I recommend doing the Zone Diet or Flexible Dieting and establishing a baseline for one month and then adding a supplement in for another month to see if there is any improvement and then discontinuing for several weeks at the end of the month. This will provide a contrast between your baseline and you on supplements. If you haven’t changed how much you’ve eaten and worked out for the month, then at the end you can measure the gains made by the supplement and also whether there was a drop in performance upon discontinuing use at the end of the month.

It seems like a lot of work, but there is a huge payoff. Doing the hard work of eating right will improve your performance and give you the keys to knowing objectively how you are functioning. It allows you to be objective about your nutrition and your performance.

Gua Sha

You’ve probably seen some videos of people scraping themselves with large chrome axe heads.  Well this is an ancient Chinese technique call Gua Sha but nowadays most people know it as Graston.  The technique involves using an edged tool to scrape the skin and break up adhesions in the fascia under the skin.  While it might be nice to have a fancy, expensive tool to do this, all you need is a butter knife or a Chinese soup spoon and some lotion.

I love love love this technique for working on my forearms and hands after hard training sessions.  This is great for both CrossFit and Jiu-Jitsu.  Although bruising is common it’s not mandatory.  You do not have to leave big bruises in order to get results.  As you get more familiar with the technique, you will be able to gauge the proper depth and pressure better.

As you scrape, you will probably hear some sounds like you’re popping bubble wrap.  That’s the adhesions in the fascia breaking up.  Keep at it and you’ll hear the noise start to quiet.  Use lotion so you don’t irritate the skin.

Gua Sha a/k/a Graston from Force Distance Time on Vimeo.

Self Acceptance

I spend too much time criticizing myself and that keeps me from being my best self. I am sure I am not alone.  Self-criticism is a plague that afflicts almost everyone.  Quiet that voice of criticism.  It is not your friend. Furthermore, it is a liar!  You are not as bad as you tell yourself you are.  You are exactly as you are supposed to be.  You are the sum of all your genes and choices and experiences.  There is no other version of you that could be in this moment. Think about that.  You are exactly the person that you and your parents have created.  That does not mean that who you will be in a week will be the same.  You can make a lot of choices between now and then that will change who you are.  You best decision is your next decision.  Make it count.
People hold on to their self-criticism because they fear that without that voice telling them that they suck, they will not be motivated to improve themselves.  They fear that they will lose their edge and drive to succeed.  That in and of itself is a false belief.  Self-criticism keeps us from challenging ourselves because it fills us with self doubt.  That voice never lets us enjoy what we have already achieved.  It never acknowledges that we are good and therefore we seek acknowledgement and approval from other people.  That voice can push us down a road we no longer need to travel instead of pushing us down a new road that will lead to better things.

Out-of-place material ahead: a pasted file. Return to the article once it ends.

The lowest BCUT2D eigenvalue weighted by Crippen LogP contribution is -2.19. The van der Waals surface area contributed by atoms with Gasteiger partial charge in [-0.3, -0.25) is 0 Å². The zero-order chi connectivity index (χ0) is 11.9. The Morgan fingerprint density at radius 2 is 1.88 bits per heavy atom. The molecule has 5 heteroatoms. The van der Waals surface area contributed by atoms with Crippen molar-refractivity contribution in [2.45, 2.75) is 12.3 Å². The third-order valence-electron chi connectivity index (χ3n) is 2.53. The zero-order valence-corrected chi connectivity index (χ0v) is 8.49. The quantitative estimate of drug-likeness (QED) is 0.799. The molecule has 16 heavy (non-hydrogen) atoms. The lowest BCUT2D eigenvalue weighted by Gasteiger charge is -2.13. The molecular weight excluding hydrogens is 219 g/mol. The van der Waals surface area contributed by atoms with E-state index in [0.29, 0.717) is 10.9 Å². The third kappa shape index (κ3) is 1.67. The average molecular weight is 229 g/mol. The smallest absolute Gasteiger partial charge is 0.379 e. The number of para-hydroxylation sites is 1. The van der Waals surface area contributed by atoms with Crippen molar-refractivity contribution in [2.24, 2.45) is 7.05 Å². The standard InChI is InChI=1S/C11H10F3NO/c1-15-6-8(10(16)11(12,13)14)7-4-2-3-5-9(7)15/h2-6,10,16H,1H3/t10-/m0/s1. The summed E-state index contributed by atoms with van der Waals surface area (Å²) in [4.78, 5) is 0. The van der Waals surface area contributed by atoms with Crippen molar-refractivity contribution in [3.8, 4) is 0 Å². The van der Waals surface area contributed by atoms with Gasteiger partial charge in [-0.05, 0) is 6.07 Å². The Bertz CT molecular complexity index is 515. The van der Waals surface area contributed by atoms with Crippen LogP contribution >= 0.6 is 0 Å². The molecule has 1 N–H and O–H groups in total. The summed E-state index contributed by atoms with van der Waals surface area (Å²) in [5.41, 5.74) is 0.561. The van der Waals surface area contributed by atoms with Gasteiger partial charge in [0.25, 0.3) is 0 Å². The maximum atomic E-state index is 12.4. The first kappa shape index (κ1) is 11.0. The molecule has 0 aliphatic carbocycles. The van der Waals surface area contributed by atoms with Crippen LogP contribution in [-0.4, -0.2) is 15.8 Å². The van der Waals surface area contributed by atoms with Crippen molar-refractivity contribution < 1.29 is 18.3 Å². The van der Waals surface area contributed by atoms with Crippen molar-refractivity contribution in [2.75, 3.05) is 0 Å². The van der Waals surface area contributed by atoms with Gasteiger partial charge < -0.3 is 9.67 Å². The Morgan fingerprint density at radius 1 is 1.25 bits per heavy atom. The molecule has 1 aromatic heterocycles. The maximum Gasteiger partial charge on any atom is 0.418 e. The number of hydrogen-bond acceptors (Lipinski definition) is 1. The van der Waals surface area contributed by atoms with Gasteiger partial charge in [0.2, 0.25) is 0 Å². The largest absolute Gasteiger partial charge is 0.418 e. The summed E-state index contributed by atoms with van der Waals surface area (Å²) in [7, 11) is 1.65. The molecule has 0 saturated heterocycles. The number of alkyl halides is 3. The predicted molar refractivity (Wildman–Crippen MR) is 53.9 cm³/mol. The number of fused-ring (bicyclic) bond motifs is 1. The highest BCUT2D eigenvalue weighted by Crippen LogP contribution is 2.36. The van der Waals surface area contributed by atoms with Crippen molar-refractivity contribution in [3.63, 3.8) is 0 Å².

Self-criticism is about fighting the past. If you tell yourself that you suck now, it is because of something that happened before that has caused you to be this way.  And the more you talk about it and think about it and worry about it, the more you get angry at the things that you can not change.  Meanwhile, self-acceptance is about acknowledging that you are exactly what all the past actions and decisions have created and now you are left with this result.  You can look at your past actions and how they lead to the current result and choose to make new decisions going forward that will get different results.

Assisted Recovery: Wrists and Forearms

As soon as your training session is over, your body has to start repairing itself for the next session. Your body is naturally designed to recover and repair on its own with a little help from food, sleep and movement. If all you did was ate well, slept well and moved well, your body would naturally recover and repair itself in its own time. However, that process can be a little slow and, let’s be honest, we don’t eat, sleep and move optimally all day every day. I want to show you some things to assist our body’s natural recovery efforts that go beyond eating and sleeping.

When we start to train every day our body can’t keep up and keep repairing itself at such a rapid rate and that is when we start to see sign of overtraining such as:

– Decreased strength and performance
– Persistent muscle soreness
– Elevated resting heart rate
– Increased susceptibility to infections
– Increased incidence of injuries
– Irritability
– Depression
– Loss of motivation
– Insomnia
– Decreased appetite
– Weight loss
– Persistent fatigue
– High cortisol levels

So the obvious answer might be to train a little less. But, let’s be honest, we do not want to hear that. How do some people manage to train multiple times a day, 7 days a week? There is a old adage amongst trainers, “There is no such thing as over training, just under recovery.”

The more we increase our training, the more we must focus on our recovery. I purposely use the term “assisted recovery” to distinguish it from “active recovery”–a term many are already familiar with. Most people think of active recovery as a rest day where they go out and still workout but at a lesser intensity: a long run, a yoga class or playing a sport. Active recovery can be great and effective except sometimes doing more exercise does not send the proper signal to your nervous system that it is now time for recovery mode (i.e. your nervous system stays in fight or flight mode also known as sympathetic nervous system) . When I say assisted recovery I mean that we should aid in the down-regulation of the nervous system and facilitate the recovery process (also known as the parasympathetic nervous system) so that we can train hard again.